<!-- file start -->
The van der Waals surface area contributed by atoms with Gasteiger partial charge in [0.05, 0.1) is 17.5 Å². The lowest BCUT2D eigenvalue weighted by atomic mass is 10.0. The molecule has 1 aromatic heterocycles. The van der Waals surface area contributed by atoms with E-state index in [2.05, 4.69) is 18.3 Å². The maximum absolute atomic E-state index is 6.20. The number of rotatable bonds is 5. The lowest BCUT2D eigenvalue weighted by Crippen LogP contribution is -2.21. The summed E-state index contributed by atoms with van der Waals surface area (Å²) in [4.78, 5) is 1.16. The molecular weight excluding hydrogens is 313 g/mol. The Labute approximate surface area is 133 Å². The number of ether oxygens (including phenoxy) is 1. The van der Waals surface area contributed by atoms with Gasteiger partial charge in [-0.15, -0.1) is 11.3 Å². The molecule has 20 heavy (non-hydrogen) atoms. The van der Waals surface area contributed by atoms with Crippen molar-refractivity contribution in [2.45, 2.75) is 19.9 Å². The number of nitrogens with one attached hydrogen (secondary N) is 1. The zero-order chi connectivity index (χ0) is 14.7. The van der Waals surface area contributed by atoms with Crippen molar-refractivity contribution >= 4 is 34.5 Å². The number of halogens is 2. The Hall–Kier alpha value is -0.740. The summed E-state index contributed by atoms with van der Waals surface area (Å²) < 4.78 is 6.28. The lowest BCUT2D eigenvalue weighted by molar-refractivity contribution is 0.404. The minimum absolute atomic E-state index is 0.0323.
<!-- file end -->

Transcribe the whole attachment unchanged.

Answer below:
The van der Waals surface area contributed by atoms with Gasteiger partial charge in [0.05, 0.1) is 17.5 Å². The lowest BCUT2D eigenvalue weighted by atomic mass is 10.0. The molecule has 1 aromatic heterocycles. The van der Waals surface area contributed by atoms with E-state index in [2.05, 4.69) is 18.3 Å². The maximum absolute atomic E-state index is 6.20. The number of rotatable bonds is 5. The lowest BCUT2D eigenvalue weighted by Crippen LogP contribution is -2.21. The summed E-state index contributed by atoms with van der Waals surface area (Å²) in [4.78, 5) is 1.16. The molecular weight excluding hydrogens is 313 g/mol. The Labute approximate surface area is 133 Å². The number of ether oxygens (including phenoxy) is 1. The van der Waals surface area contributed by atoms with Gasteiger partial charge in [-0.15, -0.1) is 11.3 Å². The molecule has 20 heavy (non-hydrogen) atoms. The van der Waals surface area contributed by atoms with Crippen molar-refractivity contribution in [2.45, 2.75) is 19.9 Å². The number of nitrogens with one attached hydrogen (secondary N) is 1. The zero-order chi connectivity index (χ0) is 14.7. The van der Waals surface area contributed by atoms with Crippen molar-refractivity contribution >= 4 is 34.5 Å². The number of halogens is 2. The Hall–Kier alpha value is -0.740. The summed E-state index contributed by atoms with van der Waals surface area (Å²) < 4.78 is 6.28. The lowest BCUT2D eigenvalue weighted by molar-refractivity contribution is 0.404. The minimum absolute atomic E-state index is 0.0323.